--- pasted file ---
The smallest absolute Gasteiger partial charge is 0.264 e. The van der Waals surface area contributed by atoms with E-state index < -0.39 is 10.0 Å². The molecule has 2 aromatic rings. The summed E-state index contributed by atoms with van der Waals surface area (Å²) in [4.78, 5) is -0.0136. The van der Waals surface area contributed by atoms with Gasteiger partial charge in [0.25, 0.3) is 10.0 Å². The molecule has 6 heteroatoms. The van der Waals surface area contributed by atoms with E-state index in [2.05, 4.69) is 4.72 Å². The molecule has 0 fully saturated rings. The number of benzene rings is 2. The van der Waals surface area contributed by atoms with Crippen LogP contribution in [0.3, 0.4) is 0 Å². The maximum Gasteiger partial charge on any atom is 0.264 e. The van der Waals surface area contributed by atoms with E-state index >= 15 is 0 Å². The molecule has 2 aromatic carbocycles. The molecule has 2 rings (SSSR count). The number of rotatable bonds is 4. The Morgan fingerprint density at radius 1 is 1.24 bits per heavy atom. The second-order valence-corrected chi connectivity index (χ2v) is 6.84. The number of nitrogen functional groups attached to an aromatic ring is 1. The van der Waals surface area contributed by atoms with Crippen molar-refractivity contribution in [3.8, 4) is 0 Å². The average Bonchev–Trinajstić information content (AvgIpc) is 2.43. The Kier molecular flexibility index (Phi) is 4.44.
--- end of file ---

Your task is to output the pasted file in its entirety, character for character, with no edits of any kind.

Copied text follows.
The smallest absolute Gasteiger partial charge is 0.264 e. The van der Waals surface area contributed by atoms with E-state index < -0.39 is 10.0 Å². The molecule has 2 aromatic rings. The summed E-state index contributed by atoms with van der Waals surface area (Å²) in [4.78, 5) is -0.0136. The van der Waals surface area contributed by atoms with Gasteiger partial charge in [0.25, 0.3) is 10.0 Å². The molecule has 6 heteroatoms. The van der Waals surface area contributed by atoms with E-state index in [2.05, 4.69) is 4.72 Å². The molecule has 0 fully saturated rings. The number of benzene rings is 2. The van der Waals surface area contributed by atoms with Crippen LogP contribution in [0.3, 0.4) is 0 Å². The maximum Gasteiger partial charge on any atom is 0.264 e. The van der Waals surface area contributed by atoms with E-state index >= 15 is 0 Å². The molecule has 2 aromatic carbocycles. The molecule has 2 rings (SSSR count). The number of rotatable bonds is 4. The Morgan fingerprint density at radius 1 is 1.24 bits per heavy atom. The second-order valence-corrected chi connectivity index (χ2v) is 6.84. The number of nitrogen functional groups attached to an aromatic ring is 1. The van der Waals surface area contributed by atoms with Crippen molar-refractivity contribution in [3.8, 4) is 0 Å². The average Bonchev–Trinajstić information content (AvgIpc) is 2.43. The Kier molecular flexibility index (Phi) is 4.44.